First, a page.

Authorship

Contribution: Y.D. collected data and wrote the paper; Y.H. assembled and analyzed the data and revised the manuscript; J.I. collected data; A.K. provided patients' samples; and H.H. designed the research, interpreted the data, and revised the manuscript.

Conflict-of-interest disclosure: The authors declare no competing financial interests.

Correspondence: Hironori Harada, Department of Hematology and Oncology, Research Institute for Radiation Biology and Medicine, Hiroshima University, 1-2-3 Kasumi, Minami-ku, Hiroshima 734-8553, Japan; e-mail: herf1{at}hiroshima-u.ac.jp.

Acknowledgments

The authors thank Dr T. Kitamura for providing pMXs vectors and PLAT-GP cells, Dr H. Miyoshi for providing the pCMV.VSV-G vector, and Ryoko Matsumoto-Yamaguchi for providing excellent technical support in carrying out these experiments.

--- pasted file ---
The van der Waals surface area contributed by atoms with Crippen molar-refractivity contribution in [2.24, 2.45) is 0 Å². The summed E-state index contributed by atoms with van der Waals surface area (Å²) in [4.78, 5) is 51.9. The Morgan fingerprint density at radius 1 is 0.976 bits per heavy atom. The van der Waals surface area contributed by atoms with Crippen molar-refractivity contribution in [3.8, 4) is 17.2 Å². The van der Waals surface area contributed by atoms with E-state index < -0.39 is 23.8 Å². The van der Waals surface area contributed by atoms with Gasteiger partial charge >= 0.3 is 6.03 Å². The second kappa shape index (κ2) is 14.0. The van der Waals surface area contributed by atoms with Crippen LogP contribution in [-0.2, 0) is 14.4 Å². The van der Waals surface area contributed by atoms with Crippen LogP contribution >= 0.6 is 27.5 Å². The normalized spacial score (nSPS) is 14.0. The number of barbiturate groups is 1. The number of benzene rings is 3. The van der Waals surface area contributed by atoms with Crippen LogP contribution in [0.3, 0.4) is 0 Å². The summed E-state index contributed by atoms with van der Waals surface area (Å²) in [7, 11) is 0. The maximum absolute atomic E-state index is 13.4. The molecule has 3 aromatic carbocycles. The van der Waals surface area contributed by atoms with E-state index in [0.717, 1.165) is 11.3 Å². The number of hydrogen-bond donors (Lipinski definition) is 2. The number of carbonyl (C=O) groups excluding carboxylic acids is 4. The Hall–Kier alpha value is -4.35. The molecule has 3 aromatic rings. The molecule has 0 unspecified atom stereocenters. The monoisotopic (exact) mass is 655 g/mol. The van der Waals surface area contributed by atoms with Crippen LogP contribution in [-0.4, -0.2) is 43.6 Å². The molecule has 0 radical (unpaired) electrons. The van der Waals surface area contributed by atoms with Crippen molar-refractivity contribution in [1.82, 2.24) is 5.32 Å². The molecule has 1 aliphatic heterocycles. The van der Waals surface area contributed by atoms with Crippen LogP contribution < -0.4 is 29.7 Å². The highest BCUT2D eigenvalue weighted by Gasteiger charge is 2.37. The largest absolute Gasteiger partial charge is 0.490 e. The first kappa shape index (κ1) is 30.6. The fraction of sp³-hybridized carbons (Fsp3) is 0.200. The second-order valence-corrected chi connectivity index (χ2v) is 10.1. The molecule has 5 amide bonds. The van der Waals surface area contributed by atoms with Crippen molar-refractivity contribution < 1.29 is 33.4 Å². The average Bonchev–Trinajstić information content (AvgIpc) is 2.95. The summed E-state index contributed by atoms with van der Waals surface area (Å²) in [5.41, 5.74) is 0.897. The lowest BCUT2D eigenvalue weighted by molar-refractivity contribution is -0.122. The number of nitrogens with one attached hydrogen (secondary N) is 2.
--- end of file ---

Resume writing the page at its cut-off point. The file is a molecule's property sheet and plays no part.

This work was supported in part by Grants-in-Aid for Scientific Research from the Ministry of Education, Culture, Sports, Science and Technology of Japan (grant 17590998 to H.H.; grant 18591063 to Y.H. and H.H.; and grant 19591114 to H.H. and Y.H.) and Japan Leukemia Research Fund (to H.H.). This work was carried out in part at the Analysis Center of Life Science, Hiroshima University.

Footnotes

  • The publication costs of this article were defrayed in part by page charge payment. Therefore, and solely to indicate this fact, this article is hereby marked “advertisement” in accordance with 18 USC section 1734.

  • Submitted May 31, 2009.
  • Accepted September 27, 2009.

References